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The Wall Street Journal: Oil News Roundup: October 13, 2006 4:49 p.m.

October 13, 2006 4:49 p.m.

Oil prices surged again, settling at $58.57 a barrel on the New York Mercantile Exchange on news of a production shutdown in Norway and OPEC plans to cut production. Here is Friday’s roundup of oil and energy news:

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ANGOLA’S OIL BOOM: Chevron’s $2.3 billion Benguela Belize oil platform, dwarfing the Statue of Liberty at 1,680 feet, is a testament to Africa’s growing importance in an energy-hungry world fearful of dependence on the explosive Middle East and to Angola’s growing importance within Africa. Angola is the latest example of the growth of oil in Africa – and of its potential to both help and hurt, the Associated Press reports.

PIPELINE BLAST VICTIMS FOUND: Searchers found the body of a fourth victim near the site of a natural-gas explosion off the Louisiana coast as they braved choppy waters and the danger of a second blast in attempt to locate two people still missing. The blast occurred when a tugboat pushing two barges hit the pipeline Thursday in West Cote Blanche Bay, about two miles from shore and 100 miles southwest of New Orleans, the Coast Guard said.

•ConocoPhillips to Pay Fine: ConocoPhillips will pay $540,000 to Washington state for a 1,000-gallon oil spill that marred 21 miles of Puget Sound shorelines in 2004.

•Cleaning up Diesel’s Image: Diesel engines mainly power trucks, buses and construction equipment in the U.S. and have long been scorned by environmentalists. That dirty image is changing, however, and could spark renewed interest in diesel-powered passenger vehicles.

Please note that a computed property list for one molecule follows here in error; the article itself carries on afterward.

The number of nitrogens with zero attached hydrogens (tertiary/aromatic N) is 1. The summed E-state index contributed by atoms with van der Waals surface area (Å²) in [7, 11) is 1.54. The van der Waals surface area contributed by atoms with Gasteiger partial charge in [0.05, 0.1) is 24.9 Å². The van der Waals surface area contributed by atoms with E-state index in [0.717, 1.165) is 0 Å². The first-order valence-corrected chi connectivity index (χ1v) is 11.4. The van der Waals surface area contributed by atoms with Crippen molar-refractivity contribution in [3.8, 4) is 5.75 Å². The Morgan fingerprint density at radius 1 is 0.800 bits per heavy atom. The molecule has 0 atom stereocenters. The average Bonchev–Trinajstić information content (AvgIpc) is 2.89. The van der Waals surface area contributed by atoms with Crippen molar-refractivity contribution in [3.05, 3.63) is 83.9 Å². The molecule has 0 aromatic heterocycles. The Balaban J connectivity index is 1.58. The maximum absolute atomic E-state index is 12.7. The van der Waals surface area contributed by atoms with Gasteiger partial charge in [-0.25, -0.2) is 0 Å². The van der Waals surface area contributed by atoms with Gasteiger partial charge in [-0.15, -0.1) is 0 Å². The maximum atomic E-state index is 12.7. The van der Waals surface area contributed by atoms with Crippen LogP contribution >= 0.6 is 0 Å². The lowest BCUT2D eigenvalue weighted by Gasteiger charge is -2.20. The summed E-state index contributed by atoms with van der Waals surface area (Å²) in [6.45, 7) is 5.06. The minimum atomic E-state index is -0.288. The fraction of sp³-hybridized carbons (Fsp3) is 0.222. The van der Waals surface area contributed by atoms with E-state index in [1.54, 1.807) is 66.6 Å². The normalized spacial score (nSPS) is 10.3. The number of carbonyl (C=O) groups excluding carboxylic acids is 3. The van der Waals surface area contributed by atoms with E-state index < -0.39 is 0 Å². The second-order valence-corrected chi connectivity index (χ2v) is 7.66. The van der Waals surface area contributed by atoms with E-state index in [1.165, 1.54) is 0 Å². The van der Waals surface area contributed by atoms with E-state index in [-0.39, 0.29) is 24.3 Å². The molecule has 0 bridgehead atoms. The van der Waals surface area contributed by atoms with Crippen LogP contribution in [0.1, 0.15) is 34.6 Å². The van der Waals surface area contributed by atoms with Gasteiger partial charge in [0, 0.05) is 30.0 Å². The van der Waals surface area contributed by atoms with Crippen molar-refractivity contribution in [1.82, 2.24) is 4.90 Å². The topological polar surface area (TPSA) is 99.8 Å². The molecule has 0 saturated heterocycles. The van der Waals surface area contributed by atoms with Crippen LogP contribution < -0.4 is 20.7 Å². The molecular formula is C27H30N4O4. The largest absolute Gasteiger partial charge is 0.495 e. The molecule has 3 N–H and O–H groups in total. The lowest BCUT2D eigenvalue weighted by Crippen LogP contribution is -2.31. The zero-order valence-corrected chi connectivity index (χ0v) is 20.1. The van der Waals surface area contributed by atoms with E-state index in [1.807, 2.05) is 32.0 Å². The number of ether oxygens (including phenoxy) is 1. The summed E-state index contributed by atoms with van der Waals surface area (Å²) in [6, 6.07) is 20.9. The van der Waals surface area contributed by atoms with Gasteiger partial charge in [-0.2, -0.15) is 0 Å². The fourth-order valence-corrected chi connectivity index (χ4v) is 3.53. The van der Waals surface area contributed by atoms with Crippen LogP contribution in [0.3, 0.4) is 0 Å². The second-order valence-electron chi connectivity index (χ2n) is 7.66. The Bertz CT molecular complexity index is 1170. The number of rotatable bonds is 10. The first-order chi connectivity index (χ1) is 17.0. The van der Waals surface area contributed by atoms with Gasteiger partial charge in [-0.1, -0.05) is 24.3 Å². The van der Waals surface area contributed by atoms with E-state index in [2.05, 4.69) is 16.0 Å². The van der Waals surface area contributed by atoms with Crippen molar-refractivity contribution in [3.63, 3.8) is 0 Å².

•Bad News for Emerging Markets: If oil and other commodity prices sink further, it will be bad news for emerging markets and the investors who have poured billions of dollars into them over the past three years, the AP’s Ellen Simon writes.

•Bad News for Investment Bankers: Tumbling prices could also cool merger activity in the energy sector, Reuters reports.

•Groups Assert Nuke Terror Risk: Environmental groups opposed to expanding a nuclear power plant accused federal regulators of failing to publicly address whether the project would increase the risk of terrorism.

•Bolivia, Argentina in Natural-Gas Accord: Bolivia plans to sell Argentina natural gas worth more than $16 billion over the next 20 years.

•Ethical Issues for Oil Companies: Major oil companies are revisiting their ethics guidelines as they increasingly do business with unsavory governments around the world, MarketWatch reports.

•Mountains May Lose Caps: Africa’s two highest mountains — Mounts Kilimanjaro and Kenya — will lose their ice cover within 25 to 50 years if deforestation and industrial pollution are not stopped, environmentalists warned Thursday. and its sister non-profit websites,,,,,, and are owned by John Donovan. There is also a Wikipedia feature.

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